What are the elements of a story that draw us in? What makes us watch a screen for hours and hours? Don’t you think it’s rather strange that we spend so much time mesmerized by our television sets? I’ve watched a lot of television in my life — more than most, but less than some. Remember that old meme about your life flashing in front of your eyes when you die? Well, if that happened to me, a third of that vision will be me lying down asleep, and another huge chunk will be me sitting in front of a TV screen. Television must be very appealing since we willingly devote so much of our free time to it. But why?

I recently wrote “What Happened To Science Fiction?” trying to understand how science fiction had changed from Star Trek in 1966, to Star Trek: Picard in 2020. I realized back in 1966 what I loved about science fiction was the ideas in the story. But in 2020, what I loved about Picard was the characters. And in between most SF fans have switched from loving ideas to loving the storytelling. In other words, I felt there were at least three types of appealing qualities to science fiction (which can apply to any kind of fiction:)

  • Ideas/Information
  • Storytelling/Plot
  • Character/People

I still mostly admire fiction for ideas. I love storytelling and characters, but not as much as I love information and details. Picard is interesting because of the character Picard, but also because of Patrick Stewart. Back in 1966, I believe Star Trek acquired a lot of fans for Kirk, Spock, McCoy, Scotty, Sulu, etc., but I liked it for individual episodes with cool science fictional themes. Television used to be very episodic. Now a TV show often has an arc covering a whole season or even multiple seasons. Its appeal is the storytelling and plot. But pure storytelling doesn’t addict me.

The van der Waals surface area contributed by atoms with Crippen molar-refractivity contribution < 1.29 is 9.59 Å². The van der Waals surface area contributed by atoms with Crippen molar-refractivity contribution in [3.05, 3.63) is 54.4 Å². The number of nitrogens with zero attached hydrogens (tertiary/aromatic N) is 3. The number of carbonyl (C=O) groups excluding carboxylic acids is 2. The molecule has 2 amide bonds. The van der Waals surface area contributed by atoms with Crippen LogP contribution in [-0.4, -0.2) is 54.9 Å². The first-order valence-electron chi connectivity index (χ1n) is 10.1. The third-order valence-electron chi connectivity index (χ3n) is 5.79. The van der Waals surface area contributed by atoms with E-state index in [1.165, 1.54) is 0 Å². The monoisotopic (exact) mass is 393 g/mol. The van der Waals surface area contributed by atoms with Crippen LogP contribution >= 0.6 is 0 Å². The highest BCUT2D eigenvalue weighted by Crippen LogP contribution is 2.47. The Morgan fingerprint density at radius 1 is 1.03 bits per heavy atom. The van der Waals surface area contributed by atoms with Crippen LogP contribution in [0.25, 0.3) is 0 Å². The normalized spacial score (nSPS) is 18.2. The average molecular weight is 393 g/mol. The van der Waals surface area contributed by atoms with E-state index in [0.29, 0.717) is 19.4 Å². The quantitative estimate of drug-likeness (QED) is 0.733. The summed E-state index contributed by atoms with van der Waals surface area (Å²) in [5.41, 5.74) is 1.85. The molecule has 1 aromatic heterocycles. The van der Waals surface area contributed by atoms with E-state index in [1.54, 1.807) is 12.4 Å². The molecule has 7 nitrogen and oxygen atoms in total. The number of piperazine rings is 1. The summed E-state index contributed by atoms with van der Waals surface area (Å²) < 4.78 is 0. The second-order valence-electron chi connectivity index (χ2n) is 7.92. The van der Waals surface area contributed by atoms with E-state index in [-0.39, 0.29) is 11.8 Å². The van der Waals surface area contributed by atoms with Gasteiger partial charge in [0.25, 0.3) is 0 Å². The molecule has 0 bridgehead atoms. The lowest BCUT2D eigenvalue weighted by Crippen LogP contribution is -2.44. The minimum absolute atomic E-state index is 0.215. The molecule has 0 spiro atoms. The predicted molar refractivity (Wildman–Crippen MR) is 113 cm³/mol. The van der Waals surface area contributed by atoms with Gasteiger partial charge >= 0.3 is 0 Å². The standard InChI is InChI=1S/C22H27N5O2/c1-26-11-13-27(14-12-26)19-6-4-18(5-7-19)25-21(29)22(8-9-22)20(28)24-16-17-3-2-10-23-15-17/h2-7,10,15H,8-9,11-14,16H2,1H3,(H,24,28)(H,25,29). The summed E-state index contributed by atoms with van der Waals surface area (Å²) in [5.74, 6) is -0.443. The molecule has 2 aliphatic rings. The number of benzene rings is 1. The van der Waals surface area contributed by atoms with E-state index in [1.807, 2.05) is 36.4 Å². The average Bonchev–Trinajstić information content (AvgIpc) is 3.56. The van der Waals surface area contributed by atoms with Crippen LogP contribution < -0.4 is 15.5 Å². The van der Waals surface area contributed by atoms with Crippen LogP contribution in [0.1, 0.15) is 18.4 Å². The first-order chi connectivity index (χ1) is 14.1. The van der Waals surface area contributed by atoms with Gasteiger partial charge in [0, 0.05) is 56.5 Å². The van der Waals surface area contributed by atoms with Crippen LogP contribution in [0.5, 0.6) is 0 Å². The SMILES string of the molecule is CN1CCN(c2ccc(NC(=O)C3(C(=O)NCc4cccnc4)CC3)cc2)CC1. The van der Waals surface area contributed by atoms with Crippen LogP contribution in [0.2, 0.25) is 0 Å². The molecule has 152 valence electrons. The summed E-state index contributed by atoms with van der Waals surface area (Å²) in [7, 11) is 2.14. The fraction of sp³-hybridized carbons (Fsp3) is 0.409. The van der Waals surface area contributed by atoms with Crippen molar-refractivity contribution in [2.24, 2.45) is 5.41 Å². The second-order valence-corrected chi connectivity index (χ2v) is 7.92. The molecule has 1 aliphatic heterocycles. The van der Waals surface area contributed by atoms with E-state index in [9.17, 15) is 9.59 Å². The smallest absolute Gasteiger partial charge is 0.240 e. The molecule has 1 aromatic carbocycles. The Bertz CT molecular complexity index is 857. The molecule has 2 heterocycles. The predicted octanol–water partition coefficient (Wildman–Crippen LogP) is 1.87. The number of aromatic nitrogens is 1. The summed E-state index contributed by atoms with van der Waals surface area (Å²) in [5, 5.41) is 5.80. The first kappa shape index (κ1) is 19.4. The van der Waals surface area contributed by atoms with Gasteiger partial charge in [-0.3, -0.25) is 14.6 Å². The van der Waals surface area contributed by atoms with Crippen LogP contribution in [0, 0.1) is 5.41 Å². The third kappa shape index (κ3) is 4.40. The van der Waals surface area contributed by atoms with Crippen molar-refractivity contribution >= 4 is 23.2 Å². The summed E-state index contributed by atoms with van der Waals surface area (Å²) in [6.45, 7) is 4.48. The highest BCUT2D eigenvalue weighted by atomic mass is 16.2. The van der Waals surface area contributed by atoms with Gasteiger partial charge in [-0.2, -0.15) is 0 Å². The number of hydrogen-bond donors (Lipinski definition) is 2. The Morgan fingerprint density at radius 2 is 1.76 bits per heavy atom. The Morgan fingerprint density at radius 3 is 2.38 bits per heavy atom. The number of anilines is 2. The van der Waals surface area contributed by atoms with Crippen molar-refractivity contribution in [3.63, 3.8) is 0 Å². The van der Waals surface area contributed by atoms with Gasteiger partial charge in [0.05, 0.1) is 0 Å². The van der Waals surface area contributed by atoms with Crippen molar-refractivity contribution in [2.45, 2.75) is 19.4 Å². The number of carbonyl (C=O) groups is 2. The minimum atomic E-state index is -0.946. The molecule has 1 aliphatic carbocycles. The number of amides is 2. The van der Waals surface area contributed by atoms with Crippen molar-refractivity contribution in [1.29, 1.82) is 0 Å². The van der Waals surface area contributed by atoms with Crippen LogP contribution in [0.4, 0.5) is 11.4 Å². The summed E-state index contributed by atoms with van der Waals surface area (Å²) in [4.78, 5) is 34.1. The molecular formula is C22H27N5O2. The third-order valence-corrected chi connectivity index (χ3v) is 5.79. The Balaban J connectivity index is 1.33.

We used to be mesmerized by 30 or 60-minute tales. That appeal of television was like enjoying short stories. In fact, 1950s television killed off the pulps and short story magazines. Modern TV, with binge-watching whole seasons, is like reading a novel. We now commit to ten to thirteen hours. Part of my problem might be commitment issues. It used to be committing to a 90-minute movie or 10-hour season was no big deal. Mentally, it is now.

We tend to use television to kill time, to fill up our lives. That suggests we don’t have anything better to do, but I also feel that TV is an art form we admire. That we devote so much time to TV because it is something of quality, and is worthy of our attention. It could be 10-15 minutes is all I’ve got for admiring TV at age 68. And the reason why I can watch for longer periods with other people is I consider it socializing.

I used to watch several hours of TV a day, even by myself, but in my old age, that seems to be a declining skill. Is anyone else having this problem? Since retiring I want to watch a couple hours of TV at the end of the day before going to sleep, but I’m having trouble filling those hours. Last night I tried a half-dozen YouTube videos, fifteen minutes of Ripper Street, and about five minutes of five movies from the TCM on-demand collection. I’ve always had a powerful addiction for old movies, and I went ten years without access to TCM and hungered for it terribly. I recently got TCM again when we subscribed to YouTube TV, but old movies don’t thrill me like before.